- Korean Film Festival (KOFFIA) 2015
- This week in cinemas: 'SPL II: A Time for Consequences' (China/HK)
- This week in cinemas: 'Northern Limit Line' (South Korea)
- Asian Cinema at the Melbourne International Film Festival 2015
- Giveaway: Passes to see 'Cult Japan' at QAGOMA (Brisbane) (Closed)
- This week in cinemas: 'Monk Comes Down the Mountain' (China)
- Giveaway: Tickets to 'Ip Man' (Melbourne, Dragons from Asia) (Closed)
- Melbourne: Dragons from Asia screens 'Ip Man'
- This week in cinemas: 'Hollywood Adventures' (China)
- Asian Cinema at the Sydney Film Festival 2015
- This week in cinemas: 'When Marnie Was There' (Japan)
Reviews by Country
Sequels, Prequels, Send-ups and Spin-offs: Director Wong Jing finds Chow Yun Fat a new tuxedo amongst his usual box of tricks.
The recent release of From Vegas to Macau harks back to Hong Kong’s gambling fad of the early 1990s. Wong Jing, director of the original God of Gamblers series, offers up a super-silly pastiche of recycled gags that should appeal to fans of classic Hong Kong gambling films. Unfortunately, this time Chow Yun Fat does not play suave gamesman … (read more)
Many moons ago, pro-exploitation producer-director Wong Jing and actor Chow Yun-fat hit box office and entertainment pay dirt when they teamed up for God of Gamblers. That film’s pulpy action comedy was a silly delight, and proved Wong, something of a Roger Corman for Hong Kong, had the ability to crank out popular hits that didn’t always involve jiggling boobies. It lightened up Chow’s image among niche viewers outside Hong Kong (he was best known to that point for … (read more)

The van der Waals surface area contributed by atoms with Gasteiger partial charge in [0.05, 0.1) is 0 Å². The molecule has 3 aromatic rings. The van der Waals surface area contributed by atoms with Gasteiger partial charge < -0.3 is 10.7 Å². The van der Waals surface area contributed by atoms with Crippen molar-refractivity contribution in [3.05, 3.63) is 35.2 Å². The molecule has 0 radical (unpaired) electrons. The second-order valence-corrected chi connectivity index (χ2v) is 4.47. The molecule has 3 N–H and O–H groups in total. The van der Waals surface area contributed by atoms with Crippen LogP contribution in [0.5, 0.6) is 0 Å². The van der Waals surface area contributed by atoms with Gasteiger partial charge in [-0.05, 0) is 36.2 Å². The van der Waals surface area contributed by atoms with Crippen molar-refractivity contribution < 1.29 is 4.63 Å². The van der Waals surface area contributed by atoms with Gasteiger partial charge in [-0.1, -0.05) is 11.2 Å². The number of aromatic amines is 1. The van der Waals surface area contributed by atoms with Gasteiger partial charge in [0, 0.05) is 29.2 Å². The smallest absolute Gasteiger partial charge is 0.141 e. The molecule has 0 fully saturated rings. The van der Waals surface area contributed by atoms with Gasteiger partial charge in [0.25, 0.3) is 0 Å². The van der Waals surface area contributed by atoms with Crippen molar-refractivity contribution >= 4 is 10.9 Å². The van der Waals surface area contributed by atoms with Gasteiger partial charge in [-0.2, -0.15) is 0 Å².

Fairly ordinary action piece with a less than credible premise, made more interesting by the presence of Andy Lau. Director Wong Jing does some terrible things to young Andy, including throwing him through a plate glass window, blowing things up near him, and generally treating him as he oughtn’ta be treated. Worth it for curiosity value only.… (read more)
What can I say about City Hunter that hasn’t already been said? It stars Jackie Chan, although he’s forced by Wong Jing to be rather more of a buffoon than is strictly necessary. There’s Chingamy Yau, Joey Wong, and a couple of other glamorous babes, as should be expected in a Wong Jing flick. There’s a cruise ship, lots of rich people, and Richard Norton leading a posse of bad white guys (well, mostly white). Leon Lai Ming shows up … (read more)
Jet Li left the Once Upon A Time In China series after part three, but in Last Hero In China (his next film) he was imaginatively cast as Wong Fei Hung again. It begins like another episode of the series, but it doesn’t take long for Wong Jing’s signature stupidity to kick in. The film doesn’t really flow; it’s just a series of extended set pieces loosely tied together. The best of these by far is the strikingly surreal rope … (read more)
A more appropriate title for this would be “Aliens Ate My Scriptwriter”. Honestly, I’d hoped for more from this: after all, the poster showed Andy in tight black clothing, accompanied by Hsu Chi and Rosamund Kwan. But alas, I was to be sadly disappointed. The science was of such a level of 1950s sophistication as to make the fluffy pseudo-science of For Bad Boys Only look as respectable as particle physics. I kept expecting one of the characters to say … (read more)
This is a pretty enjoyable Jet Li action vehicle as handled by Wong “I’ll do anything to entertain you” Jing. Because of the Wong factor, Li’s usual heroics are placed alongside various lowbrow comic set pieces (it’s just not a Wong Jing film without a fart gag), left field craziness (the villain drives a Chinese batmobile) and borrowed ideas: it steals liberally from Lone Wolf and Cub and other Li films like Fong Sai Yuk and Once Upon A Time … (read more)
Love is a Many Stupid Thing is a reasonable parody of HK smash Infernal Affairs that is marred by the inclusion of some truly stupid material that makes the mistake of deviating from an otherwise successful spoof formula.
Music, locations, and even actors are ripped right out of IA, while entire scenes are reproduced shot-for-shot with only the smallest of changes — usually just enough to make them look ridiculous (yeah, subtlety in a Wong Jing film — who’da … (read more)